As the U.S. Open rolls around this week, those of us at Palmetto Dunes Oceanfront Resort can’t help but think about our own, Robert Trent Jones Sr., who not only designed the resort’s original golf course in 1967, but also was the original “U.S. Open Doctor.”
Robert Trent Jones Oceanfront Course at Palmetto Dunes Resort
In his seven decades as golf's most prolific architect, Robert Trent Jones Sr. (1906-2000) logged an estimated eight million miles of travel while creating or remodeling more than 400 courses in 45 states in the U.S. and 35 countries worldwide, including more courses — 79 — that have hosted national championships than any other golf architect.
Robert Trent Jones Sr.
“The sun never sets,” he enjoyed saying, “on a Robert Trent Jones golf course.”
Through the years, Mr. Jones worked on 21 courses that would hold the U.S. Open, notably Oakland Hills in Birmingham, Mich., in 1951. None of the world's best golfers broke par 70 that year until the final day when Ben Hogan, the winner, shot 67 and Clayton Heafner shot 69.
At the presentation ceremony, Hogan said, “I’m glad I brought this course, this monster, to its knees.”
The architect known as “Trent” was infamous for his sadistic use of huge bunkers, ponds, creeks and undulating greens that would often anger the touring pros, especially during the U.S. Open. Mr. Jones believed he was merely defending par against the evolution of golf equipment and the golf ball. “The shattering of par without a proper challenge is a fraud,” he often said. “I make them play par.”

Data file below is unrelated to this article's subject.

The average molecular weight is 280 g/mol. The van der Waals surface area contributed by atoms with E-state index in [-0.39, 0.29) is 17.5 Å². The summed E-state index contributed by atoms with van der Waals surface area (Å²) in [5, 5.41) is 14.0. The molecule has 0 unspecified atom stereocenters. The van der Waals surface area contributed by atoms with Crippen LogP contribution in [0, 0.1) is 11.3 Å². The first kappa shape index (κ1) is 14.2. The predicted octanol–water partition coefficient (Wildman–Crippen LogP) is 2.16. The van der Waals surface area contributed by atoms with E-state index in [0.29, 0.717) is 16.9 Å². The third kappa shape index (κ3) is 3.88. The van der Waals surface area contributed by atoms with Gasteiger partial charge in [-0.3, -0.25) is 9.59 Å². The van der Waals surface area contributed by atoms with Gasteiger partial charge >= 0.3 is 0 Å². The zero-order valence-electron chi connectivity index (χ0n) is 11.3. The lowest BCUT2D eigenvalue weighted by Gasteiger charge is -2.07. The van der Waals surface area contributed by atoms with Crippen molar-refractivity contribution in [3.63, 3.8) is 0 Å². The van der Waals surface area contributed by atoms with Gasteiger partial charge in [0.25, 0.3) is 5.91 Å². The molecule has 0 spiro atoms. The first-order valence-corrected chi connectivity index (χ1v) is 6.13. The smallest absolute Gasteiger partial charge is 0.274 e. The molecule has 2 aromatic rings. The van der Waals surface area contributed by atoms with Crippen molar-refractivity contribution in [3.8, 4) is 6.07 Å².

When Mr. Jones redesigned the fourth hole at the Baltusrol Golf Club's Lower Course in Springfield, N.J., before the 1954 U.S. Open, some members thought the par 3 over a pond was unfair. He offered to play the hole along with Johnny Farrell, the club pro, and two members while other members watched.
Playing from the 165-yard members tee, Mr. Farrell and the two members each hit balls on the green. Mr. Jones stepped up and swung his 4-iron. His ball landed on the green and rolled into the cup for a hole in one. Turning to the assembled members, he said: “Gentlemen, the hole is fair. Eminently fair.”
In addition to 21 U.S. Open courses, Mr. Jones worked on a dozen courses that have held the PGA Championship and six that held the World Cup. He designed Valderrama in Spain, the site of the 1997 Ryder Cup matches, and the Robert Trent Jones Golf Club course in Manassas, Va. — where former President Obama is reported to have recently joined — site of four Presidents Cup matches.
Mr. Jones was the first architect inducted into the World Golf Hall of Fame. He was a founding member and a former president of the American Society of Golf Course Architects (ASGCA) and the first recipient of its Donald Ross Award. Perhaps not coincidently, Mr. Jones’s death came on the eve of the 2000 U.S. Open at Pebble Beach, where Tiger Woods won by a record-setting 15 strokes.
Of course, at Palmetto Dunes we are well aware that this is also Father's Day weekend and Mr. Jones was certainly a good father, too. His two sons, acclaimed architects in their own right, have made an impact on the U.S. Open as well. Bobby Jr., inherited his father’s name, but Rees earned his father’s moniker, “The Open Doctor,” through his renovations of national championship sites, including Torrey Pines and Bethpage Black. The 2015 U.S. Open was contested at Chambers Bay, the first Robert Trent Jones Jr. course to host our national championship.
During this U.S. Open week, visit Palmetto Dunes Oceanfront Resort and enjoy the resort’s original golf course while playing tribute to its mastermind, the original “U.S. Open Doctor,” Robert Trent Jones Sr.